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Comment Re:That was fast (Score 2) 266

Thanks to the DMCA, GitHub has no meaningful choice other than to comply with the take-down request, unfortunately. It's now down to the repository owners to ask GitHub to reinstate them, at which point it becomes a legal matter between them and Sony, with GitHub being free of any legal liability to Sony (at least with respect to the DMCA). It's not particularly newsworthy that they caved - it would have been far more newsworthy if they hadn't.

Comment Re:Is Slashdot for or against copyright today? (Score 4, Insightful) 263

You've painted a very black-and-white, either-or scenario. I think that the anti-copyright sentiment often expressed here on Slashdot is generally targeted against the locking up of our culture by large media organisation with deep pockets used to lobby congress and trample upon individuals with punitive lawsuits.

I believe an insistence that copyright be respected for GPL licenced software sits perfectly well with a desire for a more balanced copyright regime - one with much shorter copyright durations, and where people are free to exercise their fair-use rights without being criminalised by the DMCA.

Comment Re:Can't wait to (Score 1) 84

It's probably worth noting that a chip cheap enough to be economically attractive for use in mobile phones, that can also decode 1080p video, may also be targeting significant other markets. HD TVs and set-top boxes, for example - there's a fair number of those sold each year.

Comment Re:Red flags (Score 2, Informative) 435

Terminal velocity is somewhat of a red-herring here. If you were to drop a meteorite from a standing start from a high enough point (lets say you're in a hot air balloon), then terminal velocity is the asymptotic speed that the meteorite would approach as the acceleration due to gravity is cancelled out by air-resistance. But an actual meteorite doesn't hit the ground from a standing start. It could have been travelling at many times the speed of sound when it entered the atmosphere. Sure, its trip through the atmosphere would have slowed it down a little, but there's no guarantee that it would have dropped to terminal velocity before striking the ground. I'm sure there are plenty of examples of meteorites leaving impact craters that are many times their size. I'm no expert, but I presume that they would also have had to have been travelling faster than terminal velocity in order to leave such marks on the ground. (Hmm, it's late - anyone know what tense I used in my last sentence? I sure don't!)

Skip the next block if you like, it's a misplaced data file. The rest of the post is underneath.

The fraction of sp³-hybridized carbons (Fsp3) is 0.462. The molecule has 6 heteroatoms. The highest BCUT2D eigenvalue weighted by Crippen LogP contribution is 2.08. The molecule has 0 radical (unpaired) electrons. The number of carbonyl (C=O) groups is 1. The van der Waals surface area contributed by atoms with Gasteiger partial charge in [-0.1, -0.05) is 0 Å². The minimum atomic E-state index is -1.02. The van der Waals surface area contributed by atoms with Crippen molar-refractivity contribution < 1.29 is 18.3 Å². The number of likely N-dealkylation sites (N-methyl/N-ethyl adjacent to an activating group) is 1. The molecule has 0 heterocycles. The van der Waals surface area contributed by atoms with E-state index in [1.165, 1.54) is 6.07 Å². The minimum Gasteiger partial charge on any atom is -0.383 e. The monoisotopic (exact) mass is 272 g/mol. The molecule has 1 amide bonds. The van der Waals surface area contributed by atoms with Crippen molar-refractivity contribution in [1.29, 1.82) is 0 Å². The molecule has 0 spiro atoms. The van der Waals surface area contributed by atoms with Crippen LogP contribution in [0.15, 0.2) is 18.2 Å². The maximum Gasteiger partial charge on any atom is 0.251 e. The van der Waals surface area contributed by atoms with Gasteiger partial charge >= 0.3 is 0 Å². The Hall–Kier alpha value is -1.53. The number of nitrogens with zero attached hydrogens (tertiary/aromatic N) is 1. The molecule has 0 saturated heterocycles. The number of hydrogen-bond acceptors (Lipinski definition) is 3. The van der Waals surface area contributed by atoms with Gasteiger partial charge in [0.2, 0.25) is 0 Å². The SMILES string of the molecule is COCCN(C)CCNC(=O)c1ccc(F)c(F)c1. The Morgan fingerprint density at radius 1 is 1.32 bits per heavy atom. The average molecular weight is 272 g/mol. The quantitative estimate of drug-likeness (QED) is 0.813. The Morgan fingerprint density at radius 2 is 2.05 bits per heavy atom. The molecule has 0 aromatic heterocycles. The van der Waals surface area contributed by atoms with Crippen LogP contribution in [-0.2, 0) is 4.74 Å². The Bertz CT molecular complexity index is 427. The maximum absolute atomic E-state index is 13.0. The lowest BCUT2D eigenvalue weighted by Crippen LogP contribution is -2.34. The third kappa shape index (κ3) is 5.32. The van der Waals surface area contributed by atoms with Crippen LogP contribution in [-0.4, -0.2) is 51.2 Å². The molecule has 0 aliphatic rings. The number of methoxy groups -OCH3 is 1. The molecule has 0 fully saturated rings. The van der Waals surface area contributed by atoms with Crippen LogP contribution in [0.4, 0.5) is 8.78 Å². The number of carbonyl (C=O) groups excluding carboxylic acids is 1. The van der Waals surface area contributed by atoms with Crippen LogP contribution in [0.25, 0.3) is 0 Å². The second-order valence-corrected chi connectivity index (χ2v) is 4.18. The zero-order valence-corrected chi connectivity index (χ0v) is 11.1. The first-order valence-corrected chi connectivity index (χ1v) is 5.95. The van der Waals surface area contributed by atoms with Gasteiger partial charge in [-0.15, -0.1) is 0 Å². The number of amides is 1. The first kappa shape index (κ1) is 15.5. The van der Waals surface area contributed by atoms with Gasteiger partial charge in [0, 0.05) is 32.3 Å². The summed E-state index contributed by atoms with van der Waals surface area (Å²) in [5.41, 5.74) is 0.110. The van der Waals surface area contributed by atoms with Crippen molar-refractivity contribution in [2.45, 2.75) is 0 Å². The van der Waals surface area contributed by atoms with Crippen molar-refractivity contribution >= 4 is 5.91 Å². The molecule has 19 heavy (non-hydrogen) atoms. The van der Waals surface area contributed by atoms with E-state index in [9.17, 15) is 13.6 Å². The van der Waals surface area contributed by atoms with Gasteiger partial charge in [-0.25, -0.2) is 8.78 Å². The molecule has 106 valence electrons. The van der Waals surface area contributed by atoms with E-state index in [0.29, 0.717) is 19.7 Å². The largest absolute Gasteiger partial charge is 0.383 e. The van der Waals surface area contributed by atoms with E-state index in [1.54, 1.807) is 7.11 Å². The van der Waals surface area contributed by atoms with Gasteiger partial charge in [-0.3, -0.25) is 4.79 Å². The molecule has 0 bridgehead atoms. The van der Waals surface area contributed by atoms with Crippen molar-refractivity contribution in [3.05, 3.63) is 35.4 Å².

Comment Re:Wrox Press (Score 1) 558

You're right of course. My original description of finalizers was rather simplistic. The best advice I can give to new Java developers (or C# developers, come to think of it), is to completely avoid using finalizers to dispose of non-memory resources such as file streams, sockets and database connections. It's just too easy to introduce bugs this way, and they're often the type of bug that's hard for a new developer to track down the cause.

There are two common alternatives to using finalizers. The first is to avoid retaining references to non-memory resources, wherever possible. As bckrispi mentioned above, it's good practice to close sockets and file streams as soon as you've finished with them (or in the case of database connections, relinquish then to a common pool).

The second is to expose lifecycle management methods on your class, typically by providing a close() or dispose() method, which passes the responsibility of lifecycle management to the code using your class. Needless to say, the first option is definitely preferred over the second.

In 15 years of Java and C# coding, I can honestly say that the only time finalizers have been useful is in trying to detect the case where client code hasn't invoked the relevant close() or dispose() method, in order to issue a debug logging call so that this can be trapped, and then make a final attempt to call close() or dispose() within the finalizer and hope for the best.

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